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Why J.A. Happ struggled against the Red Sox

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Why did Happ struggle against a team he has historically dominated?

Divisional Round - New York Yankees v Boston Red Sox - Game One Photo by Elsa/Getty Images

The Yankees acquired J.A. Happ for one big reason: to beat the Red Sox. In 2018, Happ went 1-1 against Boston with a 1.99 ERA to go along with an excellent 29-6 K-BB ratio in 22.2 innings. For his entire career, he’s 8-4 against Boston. For whatever reason, it seems like the Red Sox do not like to face the left-hander.

Happ, hopwever, bombed in Game One of the ALDS, his biggest start of the season. He went just two innings and allowed five earned runs, taking the loss. But why did Happ suddenly lose effectiveness after a 7-0 run in 11 starts as a Yankee?

The 35-year-old threw over 70 percent fastballs against the Red Sox, but that’s not an issue. Happ always throws a lot of four-seamers. The real problem was where he left them. Happ’s pitch location against the Red Sox in Game One looked nothing like the pitch location he had his success with earlier this year. Consider this heat map as a Yankee during the regular season:

There’s a lot of red up and in on that graph. That’s a dangerous recipe against powerful lineups like Boston’s, but Happ makes his living that way. He excels when he challenges hitters and keeps them off balance by working quickly and pounding them inside with heat.

Oddly enough though, Happ avoided the inside corner for much of his playoff start, instead nibbling down and away:

Unsurprisingly, Happ didn’t generate many whiffs with those locations. He only garnered three swings and misses all night, and just two strikeouts. Most of those whiffs were on high fastballs, as is his forte.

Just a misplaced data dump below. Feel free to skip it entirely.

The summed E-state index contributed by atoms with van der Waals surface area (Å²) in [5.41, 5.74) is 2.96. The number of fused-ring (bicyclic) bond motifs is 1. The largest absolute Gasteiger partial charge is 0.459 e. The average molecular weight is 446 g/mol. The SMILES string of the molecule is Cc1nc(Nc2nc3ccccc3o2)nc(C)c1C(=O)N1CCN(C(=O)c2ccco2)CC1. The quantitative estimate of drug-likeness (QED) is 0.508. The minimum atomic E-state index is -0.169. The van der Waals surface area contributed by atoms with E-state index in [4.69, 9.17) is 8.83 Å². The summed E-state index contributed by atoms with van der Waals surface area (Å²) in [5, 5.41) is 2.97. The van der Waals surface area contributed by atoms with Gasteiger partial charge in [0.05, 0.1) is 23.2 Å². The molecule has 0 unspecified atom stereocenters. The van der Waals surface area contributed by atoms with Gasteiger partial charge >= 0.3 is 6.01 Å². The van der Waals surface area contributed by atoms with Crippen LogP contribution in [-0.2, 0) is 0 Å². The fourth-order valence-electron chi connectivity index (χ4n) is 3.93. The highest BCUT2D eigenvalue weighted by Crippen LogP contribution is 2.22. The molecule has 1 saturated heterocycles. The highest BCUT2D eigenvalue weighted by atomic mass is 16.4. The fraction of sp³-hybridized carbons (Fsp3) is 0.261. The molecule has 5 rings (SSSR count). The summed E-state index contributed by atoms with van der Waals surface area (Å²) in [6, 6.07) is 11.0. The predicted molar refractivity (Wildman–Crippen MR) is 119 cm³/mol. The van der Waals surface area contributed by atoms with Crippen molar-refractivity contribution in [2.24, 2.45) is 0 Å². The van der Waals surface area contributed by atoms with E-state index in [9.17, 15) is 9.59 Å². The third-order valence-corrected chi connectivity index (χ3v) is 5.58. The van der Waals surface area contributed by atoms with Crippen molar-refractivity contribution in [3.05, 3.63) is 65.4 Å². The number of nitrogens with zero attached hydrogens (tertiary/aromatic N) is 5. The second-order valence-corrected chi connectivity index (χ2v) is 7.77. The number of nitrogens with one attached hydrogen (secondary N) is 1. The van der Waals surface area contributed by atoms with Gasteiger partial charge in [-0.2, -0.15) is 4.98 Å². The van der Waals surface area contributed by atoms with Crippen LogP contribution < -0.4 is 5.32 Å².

Happ did accomplish his game plan against some hitters. Take his game-opening strikeout of Mookie Betts on a high and tight fastball for example:

Or this jam sandwich on Xander Bogaerts that resulted in a feeble pop-up:

Happ’s up-and-in heater did work at times against Boston. Unfortunately, the Red Sox feasted on everything else that Happ offered. I’m thinking of this hanging slider against Andrew Benintendi that resulted in a base hit:

Happ’s lucky that that was just a single. Seeing that it wasn’t working, Happ scrapped the slider early, only throwing three of them all game long. The two biggest hits he gave up all night though, the J.D. Martinez home run and a Betts double, were on fastballs.

Those pitches are down and in. One of them is even out of the zone! However, those are the pitches that the Red Sox do the most damage against. Their hitters love to dig fastballs or curveballs out of the dirt and take aim for the Green Monster. If Happ faces the Red Sox again, he cannot keep throwing them low fastballs, or else they’ll keep golfing them over the Monster.

Happ was close to walking the tightrope out of trouble on Friday night. When he was sticking with his bread and butter, throwing up and in, the Red Sox didn’t do much. What got him into trouble though, was his lack of offspeed command with both his slider and changeup, and his mistake of throwing the Red Sox the pitch they love most: fastballs they can lift to the Monster. For Happ to succeed against the Red Sox next time, he’ll need to be extra careful with his location.